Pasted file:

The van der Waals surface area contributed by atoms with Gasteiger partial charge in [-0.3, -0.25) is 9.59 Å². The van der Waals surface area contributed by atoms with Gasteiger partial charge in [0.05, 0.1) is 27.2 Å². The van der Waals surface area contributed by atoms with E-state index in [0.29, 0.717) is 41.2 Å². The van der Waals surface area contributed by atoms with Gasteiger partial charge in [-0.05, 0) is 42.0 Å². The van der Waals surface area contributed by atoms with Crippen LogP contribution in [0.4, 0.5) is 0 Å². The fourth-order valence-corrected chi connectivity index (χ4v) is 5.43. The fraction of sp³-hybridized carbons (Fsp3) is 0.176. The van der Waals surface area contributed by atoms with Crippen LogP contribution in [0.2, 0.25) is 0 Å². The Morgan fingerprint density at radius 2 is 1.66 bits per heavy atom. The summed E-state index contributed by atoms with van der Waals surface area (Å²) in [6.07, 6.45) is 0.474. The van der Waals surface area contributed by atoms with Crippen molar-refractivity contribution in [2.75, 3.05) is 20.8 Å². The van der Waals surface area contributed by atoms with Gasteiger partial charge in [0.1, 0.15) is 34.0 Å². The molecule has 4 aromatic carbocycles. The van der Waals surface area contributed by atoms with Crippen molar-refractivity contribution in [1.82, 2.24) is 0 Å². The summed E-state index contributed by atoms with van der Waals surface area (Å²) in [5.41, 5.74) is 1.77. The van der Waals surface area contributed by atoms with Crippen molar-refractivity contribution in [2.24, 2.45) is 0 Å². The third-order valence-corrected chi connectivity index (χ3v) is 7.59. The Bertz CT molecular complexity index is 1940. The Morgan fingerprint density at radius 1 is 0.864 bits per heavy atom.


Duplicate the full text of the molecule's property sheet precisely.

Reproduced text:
The van der Waals surface area contributed by atoms with Gasteiger partial charge in [-0.3, -0.25) is 9.59 Å². The van der Waals surface area contributed by atoms with Gasteiger partial charge in [0.05, 0.1) is 27.2 Å². The van der Waals surface area contributed by atoms with E-state index in [0.29, 0.717) is 41.2 Å². The van der Waals surface area contributed by atoms with Gasteiger partial charge in [-0.05, 0) is 42.0 Å². The van der Waals surface area contributed by atoms with Crippen LogP contribution in [0.4, 0.5) is 0 Å². The fourth-order valence-corrected chi connectivity index (χ4v) is 5.43. The fraction of sp³-hybridized carbons (Fsp3) is 0.176. The van der Waals surface area contributed by atoms with Crippen LogP contribution in [0.2, 0.25) is 0 Å². The Morgan fingerprint density at radius 2 is 1.66 bits per heavy atom. The summed E-state index contributed by atoms with van der Waals surface area (Å²) in [6.07, 6.45) is 0.474. The van der Waals surface area contributed by atoms with Crippen molar-refractivity contribution in [2.75, 3.05) is 20.8 Å². The van der Waals surface area contributed by atoms with Gasteiger partial charge in [0.1, 0.15) is 34.0 Å². The molecule has 4 aromatic carbocycles. The van der Waals surface area contributed by atoms with Crippen molar-refractivity contribution in [1.82, 2.24) is 0 Å². The summed E-state index contributed by atoms with van der Waals surface area (Å²) in [5.41, 5.74) is 1.77. The van der Waals surface area contributed by atoms with Crippen molar-refractivity contribution in [2.24, 2.45) is 0 Å². The third-order valence-corrected chi connectivity index (χ3v) is 7.59. The Bertz CT molecular complexity index is 1940. The Morgan fingerprint density at radius 1 is 0.864 bits per heavy atom.